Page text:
Wednesday, 15 July 2015

Dear UK, Please leave. From France.

This article was a challenge to write and should be viewed with good humour and in an amicable fashion. As a good French and European citizen, I am obliged to defend our interests and evaluate yours. For all our sakes you must stay in the European Union.

The UK Government is planning a referendum to decide whether the UK should remain a member of the EU.  French media rarely broadcast information about this referendum at the moment, which is maybe the reason why French people don’t seem really concerned. I asked my friends and family in France if they thought Britain should remain in the EU. Many responded with disinterest, stating they did not care either way.


While doing research on the web in a BVA survey (French society of opinion polls) I discovered that 52% of French people are in favour of the the UK leaving  the E.U with 73% falling in  the 18 to 24 years old category, however I think that it would be a huge mistake for the UK and France.


Mainland Europe is still the UK’s main partner with more than 50% of your international trade. This includes Germany with their reliable cars and us (France) with our excellent wines. Although both may be exorbitantly priced, can you imagine living without them? In France, we use an expression that would perfectly describe  this situation “se tirer une balle dans le pied”, which can be translated as “shooting oneself in the foot” {I believe you have the same expression }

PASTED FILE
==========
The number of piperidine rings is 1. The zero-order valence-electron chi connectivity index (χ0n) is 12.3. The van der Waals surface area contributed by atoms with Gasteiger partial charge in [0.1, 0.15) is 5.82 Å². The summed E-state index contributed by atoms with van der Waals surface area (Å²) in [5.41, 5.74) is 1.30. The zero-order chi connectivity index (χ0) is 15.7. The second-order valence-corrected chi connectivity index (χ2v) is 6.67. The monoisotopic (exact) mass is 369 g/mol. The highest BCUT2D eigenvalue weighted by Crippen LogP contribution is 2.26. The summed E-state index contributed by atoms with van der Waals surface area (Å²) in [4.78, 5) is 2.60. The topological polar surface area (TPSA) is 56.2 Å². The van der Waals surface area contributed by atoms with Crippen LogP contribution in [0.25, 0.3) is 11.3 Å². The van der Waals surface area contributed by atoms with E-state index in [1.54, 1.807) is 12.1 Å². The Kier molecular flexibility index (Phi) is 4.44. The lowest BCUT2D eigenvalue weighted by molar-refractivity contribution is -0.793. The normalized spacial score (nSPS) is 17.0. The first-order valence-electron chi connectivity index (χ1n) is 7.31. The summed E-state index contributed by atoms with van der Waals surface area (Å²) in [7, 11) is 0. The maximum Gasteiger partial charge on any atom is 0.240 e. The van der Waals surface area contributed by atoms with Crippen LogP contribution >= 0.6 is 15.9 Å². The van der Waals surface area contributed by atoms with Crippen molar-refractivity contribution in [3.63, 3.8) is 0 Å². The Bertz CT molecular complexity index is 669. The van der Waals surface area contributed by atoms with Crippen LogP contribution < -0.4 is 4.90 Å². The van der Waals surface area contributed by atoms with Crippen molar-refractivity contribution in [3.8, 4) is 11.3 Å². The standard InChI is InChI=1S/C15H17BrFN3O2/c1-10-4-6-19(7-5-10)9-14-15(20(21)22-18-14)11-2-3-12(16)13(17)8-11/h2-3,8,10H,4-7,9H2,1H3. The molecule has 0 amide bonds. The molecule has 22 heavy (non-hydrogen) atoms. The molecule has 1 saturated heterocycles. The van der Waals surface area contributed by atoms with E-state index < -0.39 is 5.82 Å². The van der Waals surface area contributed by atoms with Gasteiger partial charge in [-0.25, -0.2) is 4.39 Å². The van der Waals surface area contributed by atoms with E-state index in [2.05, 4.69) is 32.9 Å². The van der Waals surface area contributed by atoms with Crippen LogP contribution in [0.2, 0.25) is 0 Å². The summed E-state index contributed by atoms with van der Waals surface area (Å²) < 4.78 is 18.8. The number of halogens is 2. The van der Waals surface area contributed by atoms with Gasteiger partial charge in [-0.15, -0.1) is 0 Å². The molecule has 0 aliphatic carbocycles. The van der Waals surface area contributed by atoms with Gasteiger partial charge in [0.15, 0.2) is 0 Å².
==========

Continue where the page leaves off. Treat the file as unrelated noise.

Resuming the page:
Let’s be more serious. According to a research project carried out by the London School of Economics, if the UK were to exit from the EU, your GDP could decrease from anywhere between 1.1% to 3.1% (which equates to roughly £50 billion). The idea of leaving the EU immediately appears more far-fetched…
And if prices do not increase, perhaps its  because you copy this powerful nation once known as the “Kingdom of Norway” by spending billions to buy your participation ticket to the free exchange within the European Union.  Of course, this position would allow you to remain in  contact with E.U members, who are by far your biggest clients and suppliers. However, you will be subject to E.U rules and no one will take your opinion into account. Was it not one of the reasons which push you to leave?


E.U isn’t a “jail”, it’s your ally. Getting together and applying common rules makes the EU the leading world power allowing us to negotiate widely favourable agreements.
A prime example being The Transatlantic Trade and Investment Partnership, a potential new agreement allowing free exchange between the EU and US. Should the UK disassociate itself from the EU, where does that then leave it? Would they still get to reap the benefits of this unique partnership opportunity between the United States and the European Union?
Hopefully we won’t see another situation arise similar to the ‘Banana Wars’ of 1997.